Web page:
Tuesday, January 26, 2010
Peregoyo y Su Combo Vacana - 1965
"The King of the Currulao"
Currulao is a African rhythm; it is employed in singing about the misfortunes of love, feasts of the saints, or for lamenting the loss of a child. After more than five centuries of neglect, the Pacific coast of Colombia, one of the country's best kept secrets is gradually beginning to shed its isolation and obscurity. This region is a "New Africa": 95% of its inhabitants are of African origin, brought there to work in the gold mines and plantations during the age of Spanish colonization. The presence of Africana in the Pacific region flourishes in myriads of surviving traditions. One of the most accessible is music.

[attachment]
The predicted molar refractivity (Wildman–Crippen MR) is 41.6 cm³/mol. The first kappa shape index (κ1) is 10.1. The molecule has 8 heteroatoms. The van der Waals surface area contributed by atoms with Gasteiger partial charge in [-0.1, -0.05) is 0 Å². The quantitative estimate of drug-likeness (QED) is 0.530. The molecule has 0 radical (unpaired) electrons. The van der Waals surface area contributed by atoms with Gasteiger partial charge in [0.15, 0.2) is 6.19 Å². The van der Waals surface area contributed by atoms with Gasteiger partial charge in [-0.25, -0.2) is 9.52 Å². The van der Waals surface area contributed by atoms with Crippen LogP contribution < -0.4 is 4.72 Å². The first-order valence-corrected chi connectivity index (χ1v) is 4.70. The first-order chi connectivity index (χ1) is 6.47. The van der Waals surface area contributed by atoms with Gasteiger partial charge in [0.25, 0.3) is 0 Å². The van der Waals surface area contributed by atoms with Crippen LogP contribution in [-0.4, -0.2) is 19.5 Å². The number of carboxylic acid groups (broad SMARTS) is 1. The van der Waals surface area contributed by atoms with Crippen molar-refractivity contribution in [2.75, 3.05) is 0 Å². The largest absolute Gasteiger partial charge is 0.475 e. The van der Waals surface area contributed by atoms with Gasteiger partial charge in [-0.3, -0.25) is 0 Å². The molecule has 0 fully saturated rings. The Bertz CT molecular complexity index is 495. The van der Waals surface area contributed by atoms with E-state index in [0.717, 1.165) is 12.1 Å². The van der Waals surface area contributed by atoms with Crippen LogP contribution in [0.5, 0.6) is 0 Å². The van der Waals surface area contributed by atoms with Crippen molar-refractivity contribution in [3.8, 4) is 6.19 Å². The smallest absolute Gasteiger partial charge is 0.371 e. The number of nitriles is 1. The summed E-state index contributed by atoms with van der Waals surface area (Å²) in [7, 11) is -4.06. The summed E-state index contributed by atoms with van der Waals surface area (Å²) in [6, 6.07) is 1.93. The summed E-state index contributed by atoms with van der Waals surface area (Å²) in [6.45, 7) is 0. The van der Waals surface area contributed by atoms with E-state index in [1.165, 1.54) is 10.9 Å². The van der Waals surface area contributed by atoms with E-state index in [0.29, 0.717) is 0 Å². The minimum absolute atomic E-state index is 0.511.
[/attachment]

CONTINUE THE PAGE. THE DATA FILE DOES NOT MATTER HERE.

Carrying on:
The first orchestra to record in the whole Pacific region was undoubtedly Peregoyo back in the 1960s; for that matter the Combo Vacaná was one of the first to record Afro-Colombian music in the entire country. Peregoyo, a variant of the word "emperegoyado" that refers to a person who always looks sharp and is well dressed and groomed and so naturally a maestro, is the nickname for bandleader Enrique Urbano Tenorio. Their first long playing record was recorded live with a single microphone and released on Disco Fuentes in 1965 when Peregoyo was fourty-eight. To this day, 87 year old Peregoyo is still composing folk melodies of the Pacific coast to the indigenous rhythms of the Afro-Colombian lands.